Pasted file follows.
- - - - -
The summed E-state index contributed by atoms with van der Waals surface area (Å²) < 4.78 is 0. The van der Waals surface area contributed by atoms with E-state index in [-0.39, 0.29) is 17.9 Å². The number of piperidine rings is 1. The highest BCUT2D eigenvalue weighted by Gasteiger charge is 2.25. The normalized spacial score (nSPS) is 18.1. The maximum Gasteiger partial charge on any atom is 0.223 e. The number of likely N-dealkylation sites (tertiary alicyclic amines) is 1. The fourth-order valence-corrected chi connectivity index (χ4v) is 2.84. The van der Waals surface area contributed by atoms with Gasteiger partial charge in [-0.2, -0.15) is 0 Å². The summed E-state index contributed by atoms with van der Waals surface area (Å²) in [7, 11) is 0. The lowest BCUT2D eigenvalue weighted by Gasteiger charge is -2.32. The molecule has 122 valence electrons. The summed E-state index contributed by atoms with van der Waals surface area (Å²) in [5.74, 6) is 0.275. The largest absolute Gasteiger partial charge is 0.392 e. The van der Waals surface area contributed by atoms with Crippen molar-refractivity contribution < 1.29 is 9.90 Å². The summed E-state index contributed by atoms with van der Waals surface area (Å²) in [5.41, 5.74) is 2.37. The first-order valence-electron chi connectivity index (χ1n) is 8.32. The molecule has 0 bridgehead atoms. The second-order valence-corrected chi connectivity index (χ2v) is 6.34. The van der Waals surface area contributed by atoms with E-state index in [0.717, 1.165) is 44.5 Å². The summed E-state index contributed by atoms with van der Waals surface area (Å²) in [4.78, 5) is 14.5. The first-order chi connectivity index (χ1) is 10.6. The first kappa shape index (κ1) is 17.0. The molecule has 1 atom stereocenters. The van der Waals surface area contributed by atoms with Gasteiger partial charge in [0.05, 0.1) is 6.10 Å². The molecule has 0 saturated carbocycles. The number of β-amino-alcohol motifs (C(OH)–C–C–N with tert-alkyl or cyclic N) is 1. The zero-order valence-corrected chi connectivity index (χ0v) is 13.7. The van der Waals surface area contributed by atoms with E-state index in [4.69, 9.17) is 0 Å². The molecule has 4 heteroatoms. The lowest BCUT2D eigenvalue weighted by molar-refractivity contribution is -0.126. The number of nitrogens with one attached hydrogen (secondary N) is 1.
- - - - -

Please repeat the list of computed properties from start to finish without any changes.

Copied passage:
The summed E-state index contributed by atoms with van der Waals surface area (Å²) < 4.78 is 0. The van der Waals surface area contributed by atoms with E-state index in [-0.39, 0.29) is 17.9 Å². The number of piperidine rings is 1. The highest BCUT2D eigenvalue weighted by Gasteiger charge is 2.25. The normalized spacial score (nSPS) is 18.1. The maximum Gasteiger partial charge on any atom is 0.223 e. The number of likely N-dealkylation sites (tertiary alicyclic amines) is 1. The fourth-order valence-corrected chi connectivity index (χ4v) is 2.84. The van der Waals surface area contributed by atoms with Gasteiger partial charge in [-0.2, -0.15) is 0 Å². The summed E-state index contributed by atoms with van der Waals surface area (Å²) in [7, 11) is 0. The lowest BCUT2D eigenvalue weighted by Gasteiger charge is -2.32. The molecule has 122 valence electrons. The summed E-state index contributed by atoms with van der Waals surface area (Å²) in [5.74, 6) is 0.275. The largest absolute Gasteiger partial charge is 0.392 e. The van der Waals surface area contributed by atoms with Crippen molar-refractivity contribution < 1.29 is 9.90 Å². The summed E-state index contributed by atoms with van der Waals surface area (Å²) in [5.41, 5.74) is 2.37. The first-order valence-electron chi connectivity index (χ1n) is 8.32. The molecule has 0 bridgehead atoms. The second-order valence-corrected chi connectivity index (χ2v) is 6.34. The van der Waals surface area contributed by atoms with E-state index in [0.717, 1.165) is 44.5 Å². The summed E-state index contributed by atoms with van der Waals surface area (Å²) in [4.78, 5) is 14.5. The first-order chi connectivity index (χ1) is 10.6. The first kappa shape index (κ1) is 17.0. The molecule has 1 atom stereocenters. The van der Waals surface area contributed by atoms with Gasteiger partial charge in [0.05, 0.1) is 6.10 Å². The molecule has 0 saturated carbocycles. The number of β-amino-alcohol motifs (C(OH)–C–C–N with tert-alkyl or cyclic N) is 1. The zero-order valence-corrected chi connectivity index (χ0v) is 13.7. The van der Waals surface area contributed by atoms with E-state index in [4.69, 9.17) is 0 Å². The molecule has 4 heteroatoms. The lowest BCUT2D eigenvalue weighted by molar-refractivity contribution is -0.126. The number of nitrogens with one attached hydrogen (secondary N) is 1.